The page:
Pet Poisons From A to Z — What You Absolutely Must Know
By Dr. Mary Fuller
No one intends for it to happen: A purse is left on the floor, and within minutes, your Boston Terrier is parading around with an empty prescription bottle or a chocolate wrapper in his mouth.
“We just don’t realize how determined our pets are to eat the things they shouldn’t,” says Dr. Tina Wismer, DVM, medical director for the ASPCA Animal Poison Control Center.
Of the 165,900 calls that the organization handled in 2011, most of them involved pets who’d ingested human prescriptions. “Many children with ADHD don’t want to take their medications, so they leave pills on their plates, where pets can get at them,” Dr. Wismer says. “Even nonprescription medications, such as ibuprofen, can be a problem because many brands have a sweet coating, so it’s like candy for dogs.”
As part of National Poison Prevention Week (March 18-24), Vetstreet has compiled an A to Z list of some common pet poisons that should be on your radar. This list is not all-inclusive, so for more information on these and many other toxins, check out the ASPCA Animal Poison Control Center website and talk with your vet.
Acetaminophen, which is found in Tylenol® and other medications, can cause liver damage in dogs. Cats are even more sensitive: Ingestion of a single 325 mg tablet by a 10-pound cat can cause anemia and even be fatal. Toxicity Ranking: moderate to severe.
Batteries can be toxic to both dogs and cats, leading to ulcers in the mouth, esophagus or stomach. Toxicity Ranking: moderate to severe.
Chocolate can cause seizures and death in dogs and cats. Darker chocolate, such as unsweetened baker’s chocolate, is more toxic than milk or white chocolate. Even cocoa bean mulch, when eaten in large quantities, can be a problem. Toxicity Ranking: moderate to severe.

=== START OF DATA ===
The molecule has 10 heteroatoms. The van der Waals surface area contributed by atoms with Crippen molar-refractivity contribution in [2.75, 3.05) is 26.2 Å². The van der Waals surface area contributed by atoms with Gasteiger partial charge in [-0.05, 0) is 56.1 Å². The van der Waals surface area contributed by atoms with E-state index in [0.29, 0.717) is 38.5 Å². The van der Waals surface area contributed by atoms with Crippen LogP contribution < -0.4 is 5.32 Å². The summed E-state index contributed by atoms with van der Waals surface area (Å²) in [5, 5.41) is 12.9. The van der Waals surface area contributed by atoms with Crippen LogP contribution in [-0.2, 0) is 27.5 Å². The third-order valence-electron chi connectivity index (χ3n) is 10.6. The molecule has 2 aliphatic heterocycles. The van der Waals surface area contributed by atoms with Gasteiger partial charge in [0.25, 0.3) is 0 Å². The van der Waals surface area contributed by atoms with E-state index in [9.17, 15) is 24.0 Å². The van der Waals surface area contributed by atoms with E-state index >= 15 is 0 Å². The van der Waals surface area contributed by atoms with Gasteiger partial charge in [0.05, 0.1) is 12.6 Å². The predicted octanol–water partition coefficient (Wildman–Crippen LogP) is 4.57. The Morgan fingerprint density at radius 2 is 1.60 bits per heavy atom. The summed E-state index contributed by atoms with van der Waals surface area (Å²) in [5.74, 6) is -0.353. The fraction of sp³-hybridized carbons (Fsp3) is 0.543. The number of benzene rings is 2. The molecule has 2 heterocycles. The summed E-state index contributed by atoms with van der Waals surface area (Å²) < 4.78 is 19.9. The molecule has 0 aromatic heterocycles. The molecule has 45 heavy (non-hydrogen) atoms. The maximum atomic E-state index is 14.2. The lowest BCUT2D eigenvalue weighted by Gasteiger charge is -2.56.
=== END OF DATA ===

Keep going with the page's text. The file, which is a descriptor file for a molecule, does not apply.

Detergents and fabric softener sheets can cause ulcers in the mouth, esophagus and stomach in dogs and cats. Toxicity Ranking: mild to moderate.
Ethylene glycol is found in antifreeze, windshield de-icing agents and motor oils. Dogs and cats are attracted to its sweet taste, but as little as a teaspoon in cats or a tablespoon in dogs can cause kidney failure. Toxicity Ranking: severe to fatal.
Fertilizers can contain poisonous amounts of nitrogen, phosphorus, potassium, iron, zinc, herbicides and pesticides. Keep dogs and cats away from treated lawns until they are dry. Check the product packaging, though, since some products must be rinsed into the lawn before it is safe to walk on. Toxicity Ranking: mild to moderate.
Grapes, raisins and currants — even grape juice — in small amounts can cause kidney failure in dogs. Toxicity Ranking: moderate to severe.
Household cleaners, such as bleach, drain cleaners, ammonia and toilet bowl cleaners, can cause gastrointestinal ulcers and other problems in dogs and cats. Toxicity Ranking: varies.
Insecticides in flea and tick products can cause problems if not used according to labels. Insecticides that are meant for dogs can cause severe toxicity in cats, leading to signs such as vomiting, seizures and difficulty breathing. Products intended for treating the yard or house should not be used on pets. Toxicity Ranking: mild to severe.
Jimson weed, also known as devil’s trumpet, can cause restlessness, drunken walking and respiratory failure in dogs and cats. Toxicity Ranking: moderate.
Kerosene, gasoline and tiki torch fluids can cause drooling, drunken walking and difficulty breathing in dogs and cats. If these products contain antifreeze, they are even more problematic. Toxicity Ranking: moderate to severe (potentially life threatening).
Lilies — Easter, day, tiger, Japanese and Asiatic varieties — can cause kidney failure in cats. Lilies of the valley can cause heart rhythm problems and death in dogs and cats. Toxicity Ranking: moderate to severe.